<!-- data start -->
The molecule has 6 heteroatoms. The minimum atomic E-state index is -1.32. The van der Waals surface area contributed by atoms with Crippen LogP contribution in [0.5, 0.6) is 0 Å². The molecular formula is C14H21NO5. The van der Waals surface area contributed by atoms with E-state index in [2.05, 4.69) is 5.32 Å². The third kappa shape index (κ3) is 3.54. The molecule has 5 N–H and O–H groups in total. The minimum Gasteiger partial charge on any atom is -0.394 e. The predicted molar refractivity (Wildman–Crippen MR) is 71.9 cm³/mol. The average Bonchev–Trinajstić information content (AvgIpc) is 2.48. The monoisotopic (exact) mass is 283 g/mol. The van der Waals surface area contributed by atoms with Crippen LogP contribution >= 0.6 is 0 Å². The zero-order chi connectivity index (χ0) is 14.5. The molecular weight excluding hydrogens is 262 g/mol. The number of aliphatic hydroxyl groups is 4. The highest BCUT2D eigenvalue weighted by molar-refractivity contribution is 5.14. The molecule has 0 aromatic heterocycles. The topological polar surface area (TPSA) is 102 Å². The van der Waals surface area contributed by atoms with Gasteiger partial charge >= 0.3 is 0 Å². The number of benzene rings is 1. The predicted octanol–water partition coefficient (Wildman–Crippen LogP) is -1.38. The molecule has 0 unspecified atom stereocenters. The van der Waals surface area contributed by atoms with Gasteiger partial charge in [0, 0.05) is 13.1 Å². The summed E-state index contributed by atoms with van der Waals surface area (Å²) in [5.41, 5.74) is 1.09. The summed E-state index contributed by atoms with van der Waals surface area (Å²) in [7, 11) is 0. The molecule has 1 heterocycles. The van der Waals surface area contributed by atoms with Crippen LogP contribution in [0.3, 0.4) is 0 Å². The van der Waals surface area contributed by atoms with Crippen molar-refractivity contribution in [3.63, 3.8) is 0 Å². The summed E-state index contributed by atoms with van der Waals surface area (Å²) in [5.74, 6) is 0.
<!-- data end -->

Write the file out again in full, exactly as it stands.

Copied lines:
The molecule has 6 heteroatoms. The minimum atomic E-state index is -1.32. The van der Waals surface area contributed by atoms with Crippen LogP contribution in [0.5, 0.6) is 0 Å². The molecular formula is C14H21NO5. The van der Waals surface area contributed by atoms with E-state index in [2.05, 4.69) is 5.32 Å². The third kappa shape index (κ3) is 3.54. The molecule has 5 N–H and O–H groups in total. The minimum Gasteiger partial charge on any atom is -0.394 e. The predicted molar refractivity (Wildman–Crippen MR) is 71.9 cm³/mol. The average Bonchev–Trinajstić information content (AvgIpc) is 2.48. The monoisotopic (exact) mass is 283 g/mol. The van der Waals surface area contributed by atoms with Crippen LogP contribution >= 0.6 is 0 Å². The zero-order chi connectivity index (χ0) is 14.5. The molecular weight excluding hydrogens is 262 g/mol. The number of aliphatic hydroxyl groups is 4. The highest BCUT2D eigenvalue weighted by molar-refractivity contribution is 5.14. The molecule has 0 aromatic heterocycles. The topological polar surface area (TPSA) is 102 Å². The van der Waals surface area contributed by atoms with Gasteiger partial charge >= 0.3 is 0 Å². The number of benzene rings is 1. The predicted octanol–water partition coefficient (Wildman–Crippen LogP) is -1.38. The molecule has 0 unspecified atom stereocenters. The van der Waals surface area contributed by atoms with Gasteiger partial charge in [0, 0.05) is 13.1 Å². The summed E-state index contributed by atoms with van der Waals surface area (Å²) in [5.41, 5.74) is 1.09. The summed E-state index contributed by atoms with van der Waals surface area (Å²) in [7, 11) is 0. The molecule has 1 heterocycles. The van der Waals surface area contributed by atoms with Crippen LogP contribution in [0.3, 0.4) is 0 Å². The van der Waals surface area contributed by atoms with Crippen molar-refractivity contribution in [3.63, 3.8) is 0 Å². The summed E-state index contributed by atoms with van der Waals surface area (Å²) in [5.74, 6) is 0.